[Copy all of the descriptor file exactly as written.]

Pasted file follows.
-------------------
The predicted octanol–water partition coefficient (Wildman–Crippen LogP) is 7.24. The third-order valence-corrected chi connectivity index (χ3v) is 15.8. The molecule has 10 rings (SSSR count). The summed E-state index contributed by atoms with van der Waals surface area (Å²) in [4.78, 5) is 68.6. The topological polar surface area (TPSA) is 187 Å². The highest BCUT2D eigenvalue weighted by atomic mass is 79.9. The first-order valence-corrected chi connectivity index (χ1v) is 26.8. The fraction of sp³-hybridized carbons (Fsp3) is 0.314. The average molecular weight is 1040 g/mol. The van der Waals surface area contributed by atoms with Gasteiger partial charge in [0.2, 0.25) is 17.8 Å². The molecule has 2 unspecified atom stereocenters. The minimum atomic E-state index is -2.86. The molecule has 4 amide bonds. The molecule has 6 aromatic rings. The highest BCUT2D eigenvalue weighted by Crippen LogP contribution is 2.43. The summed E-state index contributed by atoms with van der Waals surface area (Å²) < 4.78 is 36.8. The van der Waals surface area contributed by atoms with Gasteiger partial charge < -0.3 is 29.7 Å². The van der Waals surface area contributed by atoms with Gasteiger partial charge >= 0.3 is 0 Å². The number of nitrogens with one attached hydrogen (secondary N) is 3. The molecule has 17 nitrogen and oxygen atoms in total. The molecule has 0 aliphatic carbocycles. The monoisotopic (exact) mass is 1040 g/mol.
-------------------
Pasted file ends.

The predicted octanol–water partition coefficient (Wildman–Crippen LogP) is 7.24. The third-order valence-corrected chi connectivity index (χ3v) is 15.8. The molecule has 10 rings (SSSR count). The summed E-state index contributed by atoms with van der Waals surface area (Å²) in [4.78, 5) is 68.6. The topological polar surface area (TPSA) is 187 Å². The highest BCUT2D eigenvalue weighted by atomic mass is 79.9. The first-order valence-corrected chi connectivity index (χ1v) is 26.8. The fraction of sp³-hybridized carbons (Fsp3) is 0.314. The average molecular weight is 1040 g/mol. The van der Waals surface area contributed by atoms with Gasteiger partial charge in [0.2, 0.25) is 17.8 Å². The molecule has 2 unspecified atom stereocenters. The minimum atomic E-state index is -2.86. The molecule has 4 amide bonds. The molecule has 6 aromatic rings. The highest BCUT2D eigenvalue weighted by Crippen LogP contribution is 2.43. The summed E-state index contributed by atoms with van der Waals surface area (Å²) < 4.78 is 36.8. The van der Waals surface area contributed by atoms with Gasteiger partial charge < -0.3 is 29.7 Å². The van der Waals surface area contributed by atoms with Gasteiger partial charge >= 0.3 is 0 Å². The number of nitrogens with one attached hydrogen (secondary N) is 3. The molecule has 17 nitrogen and oxygen atoms in total. The molecule has 0 aliphatic carbocycles. The monoisotopic (exact) mass is 1040 g/mol.